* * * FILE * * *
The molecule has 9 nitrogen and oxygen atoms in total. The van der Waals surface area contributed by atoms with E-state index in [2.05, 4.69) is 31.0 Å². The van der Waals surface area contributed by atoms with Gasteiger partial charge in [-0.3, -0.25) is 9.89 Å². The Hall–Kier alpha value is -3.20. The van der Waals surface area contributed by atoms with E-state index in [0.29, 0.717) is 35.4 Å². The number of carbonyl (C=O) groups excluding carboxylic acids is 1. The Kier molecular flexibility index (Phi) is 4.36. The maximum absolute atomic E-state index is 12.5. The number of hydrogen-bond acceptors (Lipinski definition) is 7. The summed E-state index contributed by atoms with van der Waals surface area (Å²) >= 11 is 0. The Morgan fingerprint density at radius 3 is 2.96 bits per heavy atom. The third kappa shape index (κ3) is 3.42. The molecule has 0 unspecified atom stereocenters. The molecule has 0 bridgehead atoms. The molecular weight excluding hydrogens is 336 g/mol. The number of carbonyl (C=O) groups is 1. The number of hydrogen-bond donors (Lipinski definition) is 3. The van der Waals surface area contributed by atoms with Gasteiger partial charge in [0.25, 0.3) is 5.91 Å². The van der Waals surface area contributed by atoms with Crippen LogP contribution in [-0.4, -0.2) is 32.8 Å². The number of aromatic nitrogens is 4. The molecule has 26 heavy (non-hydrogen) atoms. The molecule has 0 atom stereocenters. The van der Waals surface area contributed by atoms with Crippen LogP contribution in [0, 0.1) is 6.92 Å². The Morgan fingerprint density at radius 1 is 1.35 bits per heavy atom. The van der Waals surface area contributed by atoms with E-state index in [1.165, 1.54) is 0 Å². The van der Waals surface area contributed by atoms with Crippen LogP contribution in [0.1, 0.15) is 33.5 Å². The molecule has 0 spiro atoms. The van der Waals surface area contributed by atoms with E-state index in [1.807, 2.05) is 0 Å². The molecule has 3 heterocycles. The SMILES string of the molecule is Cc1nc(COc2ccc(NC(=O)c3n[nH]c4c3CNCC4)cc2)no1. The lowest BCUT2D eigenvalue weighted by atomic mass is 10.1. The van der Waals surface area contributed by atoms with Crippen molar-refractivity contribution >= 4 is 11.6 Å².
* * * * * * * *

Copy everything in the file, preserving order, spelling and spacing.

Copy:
The molecule has 9 nitrogen and oxygen atoms in total. The van der Waals surface area contributed by atoms with E-state index in [2.05, 4.69) is 31.0 Å². The van der Waals surface area contributed by atoms with Gasteiger partial charge in [-0.3, -0.25) is 9.89 Å². The Hall–Kier alpha value is -3.20. The van der Waals surface area contributed by atoms with E-state index in [0.29, 0.717) is 35.4 Å². The number of carbonyl (C=O) groups excluding carboxylic acids is 1. The Kier molecular flexibility index (Phi) is 4.36. The maximum absolute atomic E-state index is 12.5. The number of hydrogen-bond acceptors (Lipinski definition) is 7. The summed E-state index contributed by atoms with van der Waals surface area (Å²) >= 11 is 0. The Morgan fingerprint density at radius 3 is 2.96 bits per heavy atom. The third kappa shape index (κ3) is 3.42. The molecule has 0 unspecified atom stereocenters. The molecule has 0 bridgehead atoms. The molecular weight excluding hydrogens is 336 g/mol. The number of carbonyl (C=O) groups is 1. The number of hydrogen-bond donors (Lipinski definition) is 3. The van der Waals surface area contributed by atoms with Gasteiger partial charge in [0.25, 0.3) is 5.91 Å². The van der Waals surface area contributed by atoms with Crippen LogP contribution in [-0.4, -0.2) is 32.8 Å². The number of aromatic nitrogens is 4. The molecule has 26 heavy (non-hydrogen) atoms. The molecule has 0 atom stereocenters. The van der Waals surface area contributed by atoms with Crippen LogP contribution in [0, 0.1) is 6.92 Å². The Morgan fingerprint density at radius 1 is 1.35 bits per heavy atom. The van der Waals surface area contributed by atoms with E-state index in [1.165, 1.54) is 0 Å². The van der Waals surface area contributed by atoms with Crippen LogP contribution in [0.1, 0.15) is 33.5 Å². The molecule has 0 spiro atoms. The van der Waals surface area contributed by atoms with E-state index in [1.807, 2.05) is 0 Å². The molecule has 3 heterocycles. The SMILES string of the molecule is Cc1nc(COc2ccc(NC(=O)c3n[nH]c4c3CNCC4)cc2)no1. The lowest BCUT2D eigenvalue weighted by atomic mass is 10.1. The van der Waals surface area contributed by atoms with Crippen molar-refractivity contribution >= 4 is 11.6 Å².